The health data are thus less positive than at first glance, and while Slovaks may now be drinking less than at any time since the 1960s (7.4 litres of alcohol per capita in 2003 versus 13.7 in 1991 and 14.9 in the 1970s), they are also still eating too much animal fat and too little fruit, vegetables and fish.

People thus may be living longer because they now have access to better quality health care. "Thanks to better quality care we can extend people's lives, but we are unable to stop diseases from affecting them at an ever younger age," said Sedláková.

Nevertheless, few deny that the economy could improve the health of the nation, and vice-versa. Hulanská from the Public Health Institute noted that average life expectancy in Slovakia's eastern regions was up to two years shorter than in the economically more developed west of the country.

"Regions where there is high unemployment and low education, where there are groups of people with very low socio-economic levels - all of this is expressed very negatively in their lifestyles," she said.

On the other hand, Rovný concluded, "the increase in the quality of life due to the growth of the economy and education has supported an improvement in the state of health of individuals and the country as a whole."


How would you rate the current economic situation in the following countries?
% Slovakia Czech Republic Poland Hungary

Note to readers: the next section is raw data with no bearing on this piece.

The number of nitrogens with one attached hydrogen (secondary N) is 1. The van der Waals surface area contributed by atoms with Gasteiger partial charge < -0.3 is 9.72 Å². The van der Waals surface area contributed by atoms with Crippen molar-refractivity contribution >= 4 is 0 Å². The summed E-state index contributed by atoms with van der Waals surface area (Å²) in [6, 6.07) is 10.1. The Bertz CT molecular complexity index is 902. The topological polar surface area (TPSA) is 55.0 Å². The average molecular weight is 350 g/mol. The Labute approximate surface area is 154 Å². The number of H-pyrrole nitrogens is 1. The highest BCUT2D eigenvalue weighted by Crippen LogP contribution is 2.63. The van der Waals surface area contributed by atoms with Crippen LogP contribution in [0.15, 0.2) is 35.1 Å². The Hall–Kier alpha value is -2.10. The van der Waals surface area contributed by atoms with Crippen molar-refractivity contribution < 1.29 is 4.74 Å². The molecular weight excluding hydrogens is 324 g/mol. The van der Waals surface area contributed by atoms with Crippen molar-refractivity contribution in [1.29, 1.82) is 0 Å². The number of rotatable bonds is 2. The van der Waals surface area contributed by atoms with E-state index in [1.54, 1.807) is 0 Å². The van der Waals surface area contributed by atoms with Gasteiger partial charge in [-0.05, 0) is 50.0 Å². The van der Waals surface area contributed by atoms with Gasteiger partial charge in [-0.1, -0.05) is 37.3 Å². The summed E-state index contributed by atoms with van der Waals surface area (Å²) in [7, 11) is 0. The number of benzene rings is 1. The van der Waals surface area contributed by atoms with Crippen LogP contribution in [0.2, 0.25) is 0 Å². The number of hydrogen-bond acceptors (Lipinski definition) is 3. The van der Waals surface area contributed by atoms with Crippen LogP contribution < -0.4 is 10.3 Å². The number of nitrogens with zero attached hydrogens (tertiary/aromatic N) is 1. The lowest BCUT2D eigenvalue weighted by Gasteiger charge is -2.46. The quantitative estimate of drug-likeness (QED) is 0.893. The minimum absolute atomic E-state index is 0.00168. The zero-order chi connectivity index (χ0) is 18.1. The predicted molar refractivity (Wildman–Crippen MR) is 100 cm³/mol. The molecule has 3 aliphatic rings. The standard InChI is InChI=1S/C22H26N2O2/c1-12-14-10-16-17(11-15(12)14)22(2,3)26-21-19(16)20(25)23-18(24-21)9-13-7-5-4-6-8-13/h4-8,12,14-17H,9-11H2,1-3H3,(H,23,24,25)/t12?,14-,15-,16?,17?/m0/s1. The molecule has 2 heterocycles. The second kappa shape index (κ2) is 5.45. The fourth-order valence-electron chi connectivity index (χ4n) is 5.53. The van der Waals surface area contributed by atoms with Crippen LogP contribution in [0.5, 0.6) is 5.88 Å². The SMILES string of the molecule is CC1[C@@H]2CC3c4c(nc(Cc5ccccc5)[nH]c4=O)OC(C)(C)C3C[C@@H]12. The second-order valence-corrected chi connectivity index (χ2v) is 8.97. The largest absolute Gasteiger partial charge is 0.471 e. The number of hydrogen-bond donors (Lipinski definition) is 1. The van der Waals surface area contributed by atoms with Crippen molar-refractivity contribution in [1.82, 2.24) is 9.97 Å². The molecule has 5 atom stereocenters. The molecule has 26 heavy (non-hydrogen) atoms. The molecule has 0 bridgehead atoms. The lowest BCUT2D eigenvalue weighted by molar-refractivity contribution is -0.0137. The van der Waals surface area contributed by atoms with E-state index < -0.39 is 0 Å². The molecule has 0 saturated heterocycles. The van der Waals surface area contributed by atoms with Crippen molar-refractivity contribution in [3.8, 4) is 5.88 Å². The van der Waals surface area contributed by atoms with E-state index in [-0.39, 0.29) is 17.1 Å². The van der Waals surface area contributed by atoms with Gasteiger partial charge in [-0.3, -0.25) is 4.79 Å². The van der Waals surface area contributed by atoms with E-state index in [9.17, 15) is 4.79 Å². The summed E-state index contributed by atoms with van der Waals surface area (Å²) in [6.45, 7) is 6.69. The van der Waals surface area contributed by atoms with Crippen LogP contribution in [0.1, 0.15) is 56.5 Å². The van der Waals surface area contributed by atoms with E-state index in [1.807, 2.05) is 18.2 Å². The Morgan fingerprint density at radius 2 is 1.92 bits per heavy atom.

very good 1.6 1.2 0.7 0
rather good 24.6 24.6 22.9 2.5
nor good nor bad 43.7 43.1 38.5 27.8
rather bad 23.0 24.8 28.2 47.1
very bad 5.5 5.6 2.8 18.6
do not know 1.7 0.7 6.8 4.1
difference + /- -2.3 -4.6 -7.4 -63.2


What do you think their economic situation will be in a year's time?
% Slovakia Czech Republic Poland Hungary
will improve much 2.2 0.6 1.0 0.5
will improve a little 34.1 23.8 26.2 13.1
will not change 43.0 46.5 51.1 34.2
will deteriorate a little 10.9 18.2 8.9 28.9
will deteriorate much 2.5 5.5 1.3 16.1
do not know 7.3 5.4 11.4 7.2
difference + /- + 22.9 + 0.7 + 17 - 31.4


Ratings of Slovakia's economic situation from 2001 to 2007
% I/2001 I/2002 VII/2003 VI/2004 VII/2005 VII/2006 II/2007
very good 0.1 0.0 0.0 0.1 0.1 0.5 1.6
rather good 1.6 2.0 3.0 2.4 6.9 9.6 24.6
nor good nor bad 23.0 25.1 25.1 26.4 28.8 40.5 43.7
rather bad 47.2 53.4 48.6 42.9 43.3 36.4 23.0
very bad 26.4 18.5 22.6 27.4 17.2 11.0 5.5
do not know 1.8 1.0 0.8 0.8 3.7 2.0 1.7
difference + /- - 71.9 - 69.9 - 68.2 - 67.8 - 53.5 - 37.3 - 2.3


Ratings of Slovak's economic predictions for the next year from 2001 to 2007
% I/2001 I/2002 VII/2003 VI/2004 VII/2005 VII/2006 II/2007
will improve much 0.1 0.2 0.1 0.1 0.5 1.9 2.2
will improve a little 9.4 8.2 6.9 16.1 20.3 23.6 34.1
will not change 28.4 41.6 28.8 36.3 48.6 36.4 43.0
will deteriorate a little 39.6 34.7 43.3 21.7 16.2 16.3 10.9
will deteriorate much 14.3 5.6 17.2 15.7 8.6 7.9 2.5
do not know 8.3 9.7 3.7 10.1 5.8 14.0 7.3
difference + /- - 44.4 - 31.9 - 53.5 - 21.2 - 4.0 + 1.3 + 22.9